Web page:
Return to Raleigh


Snow morning

Back on the Raleigh today after nearly a week breaking in the bakfiets. Riding to work felt like I’d stepped out of the on-deck circle and slipped the donuts off my bat. The old steel of the Raleigh rode like it was built for the Tour in comparison.

I like to talk about frame weight as a non-issue in order to emphasize how low on the list of priorities it should be when choosing a practical bike. Nobody commutes for speed, so if you’re talking about frames, you should be talking about what will last. What can I park outside all day in the rain, ride home through salty slush, and still have ticking thirty years later? (There’s a side conversation here when people ask, “how do I carry that bike up stairs?” which I’ll eventually write about. For now, the short answer is: start thinking like the Dutch. They use expensive locks and they keep their bikes outside, day and night.)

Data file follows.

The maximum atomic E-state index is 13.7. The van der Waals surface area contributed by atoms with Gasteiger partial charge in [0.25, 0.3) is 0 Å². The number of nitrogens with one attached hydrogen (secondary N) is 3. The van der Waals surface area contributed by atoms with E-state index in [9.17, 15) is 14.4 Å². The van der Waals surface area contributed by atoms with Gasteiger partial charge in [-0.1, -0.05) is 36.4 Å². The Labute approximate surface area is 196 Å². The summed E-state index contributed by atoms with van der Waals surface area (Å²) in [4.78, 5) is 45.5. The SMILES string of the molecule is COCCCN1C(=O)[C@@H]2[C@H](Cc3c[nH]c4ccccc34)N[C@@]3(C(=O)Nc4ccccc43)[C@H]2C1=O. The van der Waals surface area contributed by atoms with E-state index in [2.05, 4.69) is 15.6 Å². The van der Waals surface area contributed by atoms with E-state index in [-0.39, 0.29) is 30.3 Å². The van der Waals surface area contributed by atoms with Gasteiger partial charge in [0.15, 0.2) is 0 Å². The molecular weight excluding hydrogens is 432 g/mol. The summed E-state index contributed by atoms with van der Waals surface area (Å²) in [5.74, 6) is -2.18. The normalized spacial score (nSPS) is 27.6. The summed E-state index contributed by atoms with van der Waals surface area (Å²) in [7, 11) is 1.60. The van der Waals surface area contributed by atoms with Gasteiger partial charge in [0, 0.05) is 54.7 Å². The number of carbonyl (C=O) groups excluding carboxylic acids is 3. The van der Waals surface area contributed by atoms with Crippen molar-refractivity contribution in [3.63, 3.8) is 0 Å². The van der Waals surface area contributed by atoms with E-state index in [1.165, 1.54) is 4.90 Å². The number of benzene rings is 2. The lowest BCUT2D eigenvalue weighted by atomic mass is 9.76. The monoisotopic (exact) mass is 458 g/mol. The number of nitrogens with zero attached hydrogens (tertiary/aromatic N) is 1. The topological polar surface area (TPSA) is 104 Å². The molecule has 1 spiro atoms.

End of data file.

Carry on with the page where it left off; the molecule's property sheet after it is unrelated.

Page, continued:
That’s not to say, however, that frame weight doesn’t ever make any difference. Compare the bakfiets to, well, anything, and you’re going to have a quicker, more nimble riding experience. Nor is that to say a given frame material necessarily dictates how a bike will ride. My road bike is also steel, but it’s built with modern tubing which hardly compares to the tubing of the 70’s on my Raleigh. I’ll take a picture sometime to show you the difference; steel forging has evolved to the point at which modern tube walls are many times thinner and the butting stronger than on the old tubes. That means a steel road bike can feel as quick and nimble as a carbon fiber frame while being only slightly heavier but many times more durable.

Still, if you want a bike for utility, this conversation should be at the periphery. Don’t worry about what it weighs. Worry about whether you feel comfortable on it and whether it will last as long as you ride (which is hopefully forever!)

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